Selling new Tlejourn shoes at 399 Baht ($13.32) per pair generated enough of a profit margin to make the project worth it. Since then, Tlejourn’s team has made over 3,000 pairs of new, upcycled shoes.

An estimated 5.25 trillion pieces of trash weighing nearly 270,000 tons are currently floating in the ocean. Discarded flip-flops may account for more than 25 percent, some 1.3 trillion flip-flops, if surveys from beach clean-ups are an accurate indicator.

Dr. Nattapong Nithi-Uthai (nicknamed “Arm”) created a process and a network to profitably upcycle old flip-flops into new shoes. Photo by Ryan Anders.

From his own experience, Arm guesses that there are enough old flip-flops collected in every five kilograms (11 pounds) of beach trash to make one new pair of Tlejourn shoes. That means that Tlejourn’s 3,000 pairs of new shoes equate to 15,000 kilograms (33,000 pounds) of ocean debris picked up on the beach.

While the total amount of trash upcycled for Arm’s new shoes might not seem remarkable, his entrepreneurial journey certainly is. In fact, how Arm and team achieved success is a model already being imitated by others who want to profit from trash.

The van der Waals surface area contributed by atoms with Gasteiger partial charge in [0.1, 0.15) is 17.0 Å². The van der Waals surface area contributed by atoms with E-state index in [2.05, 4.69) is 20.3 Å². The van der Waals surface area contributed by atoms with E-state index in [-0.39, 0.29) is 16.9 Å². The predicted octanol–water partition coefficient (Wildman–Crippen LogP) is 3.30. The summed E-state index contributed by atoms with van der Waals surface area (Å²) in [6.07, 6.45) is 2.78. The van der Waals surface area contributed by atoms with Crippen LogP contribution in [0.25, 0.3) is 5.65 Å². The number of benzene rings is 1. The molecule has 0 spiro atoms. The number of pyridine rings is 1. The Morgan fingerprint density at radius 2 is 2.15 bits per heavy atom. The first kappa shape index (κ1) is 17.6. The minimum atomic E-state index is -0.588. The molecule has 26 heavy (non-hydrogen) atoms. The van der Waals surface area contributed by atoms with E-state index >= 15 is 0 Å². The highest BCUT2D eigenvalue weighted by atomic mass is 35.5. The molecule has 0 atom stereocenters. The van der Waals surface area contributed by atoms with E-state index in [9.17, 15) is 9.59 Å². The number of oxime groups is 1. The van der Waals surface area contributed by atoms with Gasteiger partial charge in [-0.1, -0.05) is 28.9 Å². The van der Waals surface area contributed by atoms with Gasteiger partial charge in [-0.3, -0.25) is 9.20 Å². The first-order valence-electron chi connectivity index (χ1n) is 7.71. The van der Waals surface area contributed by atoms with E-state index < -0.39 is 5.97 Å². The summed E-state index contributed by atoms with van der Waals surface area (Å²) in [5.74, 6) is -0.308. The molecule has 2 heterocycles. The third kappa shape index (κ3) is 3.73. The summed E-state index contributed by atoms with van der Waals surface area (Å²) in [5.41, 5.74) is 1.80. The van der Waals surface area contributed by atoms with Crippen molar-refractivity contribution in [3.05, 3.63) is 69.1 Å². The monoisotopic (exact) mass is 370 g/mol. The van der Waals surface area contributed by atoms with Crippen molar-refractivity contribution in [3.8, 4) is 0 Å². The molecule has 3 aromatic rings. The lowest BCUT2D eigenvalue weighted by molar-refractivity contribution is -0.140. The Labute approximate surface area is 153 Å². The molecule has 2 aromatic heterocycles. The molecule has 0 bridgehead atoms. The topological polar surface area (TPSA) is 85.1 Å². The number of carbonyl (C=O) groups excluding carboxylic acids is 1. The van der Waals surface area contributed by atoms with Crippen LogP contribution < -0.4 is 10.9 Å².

The business challenge: How to beat trash

In 2011, Arm was 39, had earned a Ph.D. in the United States, and was on the staff of the Department of Rubber Technology and Polymer Science at the Prince of Songkhla University (PSU) in Pattani. In his free time, he ran, cycled, and helped out at his family’s business. Although he didn’t care about the environment at the time, a friend asked if he could upcycle some old flip-flops found on the beach. Accepting the challenge, Arm said, “Of course. It’s easy!”

There are an estimated 5.25 trillion pieces of trash weighing nearly 270,000 tons floating in the ocean. Photo by Ryan Anders.

He took the old flip-flops and a “can-do” attitude to his university laboratory. There, he and his team began to experiment. They washed the dirt off the trashed flip-flops and then ran them through a grinding machine. When the flip-flop pieces were all about the size of a kernel of corn, Arm poured in a polyurethane binder. The binder functioned as a glue and made the small pieces stick to each other. Finally, the team made a “sandwich” by spreading the flip-flop mixture (with the consistency of chunky peanut butter) in-between two heavy metal plates. This “sandwich” was squeezed together in a hot press, resulting in a solid but flexible mat about the size of an A3 piece of paper and 4 centimeters (a little over 1.5 inches) thick.